Lacking Patience: Quitting is a Growing Phenomenon in Kids

This week, I am writing about the virtue of patience, and what it does for us, when we develop it. I believe healthy, mature people (and leaders) have cultivated a good sense of patience—the ability to endure and delay gratification. Today, I’d like to talk about a growing phenomena in children: quitting. Today, much more than thirty years ago, kids are quitting sports, piano lessons, school, karate, you name it.


Why has quitting increased with kids today?

  1. We live in a faster paced world. They are not used to waiting or slow results.
  2. There are more options today; opportunities everywhere can distract them.
  3. They grow up in front of screens where entertainment’s in short spurts, 24/7
  4. They live in a world where parents prioritize happiness over character.
  5. We condition them to seize a better option or opportunity when it comes.
  6. Boredom is seen as a top culprit; both adults and kids do anything to avoid it

Katy Abel asks: Are you a “pushy parent” if you insist kids stick with an activity? Are you a “pushover parent” if you let them walk away after only two afternoons at soccer practice? David Elkind, Ph.D., professor of child development at Tufts University, and author of The Hurried Child, believes it depends on how you’re your child is—under ten years old or ten and older. He offers some thoughts:

Children ages nine and under don’t have a clear sense yet of what kinds of activities they will like. Elkind believes “it’s fine for them to give it up” if they don’t appear to be enjoying an activity. Quitting probably represents no more than a feeling of “this isn’t fun for me.”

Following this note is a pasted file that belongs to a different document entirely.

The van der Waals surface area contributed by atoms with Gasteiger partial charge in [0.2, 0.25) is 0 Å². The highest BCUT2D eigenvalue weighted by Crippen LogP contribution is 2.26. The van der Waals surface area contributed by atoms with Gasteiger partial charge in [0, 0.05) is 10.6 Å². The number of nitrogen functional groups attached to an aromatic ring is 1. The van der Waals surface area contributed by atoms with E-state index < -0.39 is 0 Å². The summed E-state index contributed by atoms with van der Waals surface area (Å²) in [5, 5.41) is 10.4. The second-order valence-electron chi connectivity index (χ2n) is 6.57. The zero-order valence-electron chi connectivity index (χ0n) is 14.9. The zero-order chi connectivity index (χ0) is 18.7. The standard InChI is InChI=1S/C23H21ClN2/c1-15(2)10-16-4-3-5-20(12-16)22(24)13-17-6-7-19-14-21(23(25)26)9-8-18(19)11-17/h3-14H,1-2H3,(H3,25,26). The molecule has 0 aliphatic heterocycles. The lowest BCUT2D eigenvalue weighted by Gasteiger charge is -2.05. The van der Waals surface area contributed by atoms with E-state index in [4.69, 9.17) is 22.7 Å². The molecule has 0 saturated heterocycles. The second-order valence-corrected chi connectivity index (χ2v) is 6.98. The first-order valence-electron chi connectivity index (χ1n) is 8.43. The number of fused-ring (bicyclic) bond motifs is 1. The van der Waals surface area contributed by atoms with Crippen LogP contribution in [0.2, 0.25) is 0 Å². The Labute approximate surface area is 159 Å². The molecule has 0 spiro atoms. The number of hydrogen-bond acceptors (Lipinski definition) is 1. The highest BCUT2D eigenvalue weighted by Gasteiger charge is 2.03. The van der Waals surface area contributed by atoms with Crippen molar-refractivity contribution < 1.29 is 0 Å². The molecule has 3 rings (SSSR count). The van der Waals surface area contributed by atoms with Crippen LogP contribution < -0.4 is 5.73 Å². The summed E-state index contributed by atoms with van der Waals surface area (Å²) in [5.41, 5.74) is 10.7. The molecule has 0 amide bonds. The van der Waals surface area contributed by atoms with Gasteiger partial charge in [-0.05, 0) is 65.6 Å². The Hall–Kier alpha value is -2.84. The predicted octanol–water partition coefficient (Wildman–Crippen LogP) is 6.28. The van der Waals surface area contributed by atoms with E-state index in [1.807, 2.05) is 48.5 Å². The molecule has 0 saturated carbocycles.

Struggling with children about after-school activities tends to accelerate. In the end, it is impossible to force children to participate in a class or sport. Trying to force them may only develop anxiety that could make them even more reluctant to try other new experiences.

Involve kids in decision-making about trying new activities, instead of deciding for yourself what you think they’ll like. At the same time, Elkind advises parents to bear in mind that kids tend to overestimate how much they’ll actually enjoy an activity.

With older kids, talk in advance about what would be a reasonable trial period for a new activity. “That gives children a sense that they are sharing control.” Consider whether your child’s reluctance to continue with an activity is the result of fatigue or need for more down time. Many kids are overscheduled, and may simply need more time to relax.

The key is: kids must learn to make and keep commitments. Somewhere along the way, they must become able to stick with a decision when the glitz and glamour wear off. There is a difference between young kids learning what they want to do, and older kids who simply cannot commit to anything once they are bored.

Let me remind you of one clear sign of maturity:

The ability to keep long-term commitments.

One key signal of maturity is the ability to delay gratification. Part of this means a student is able to keep commitments even when they are no longer new or novel. They can commit to continue doing what is right even when they don’t feel like it.

Many of you readers are parents or leaders of students. Tell me what you think? What do you do to build patience and commitment in kids?

Artificial Maturity

Lacking Patience: Quitting is a Growing Phenomenon in Kids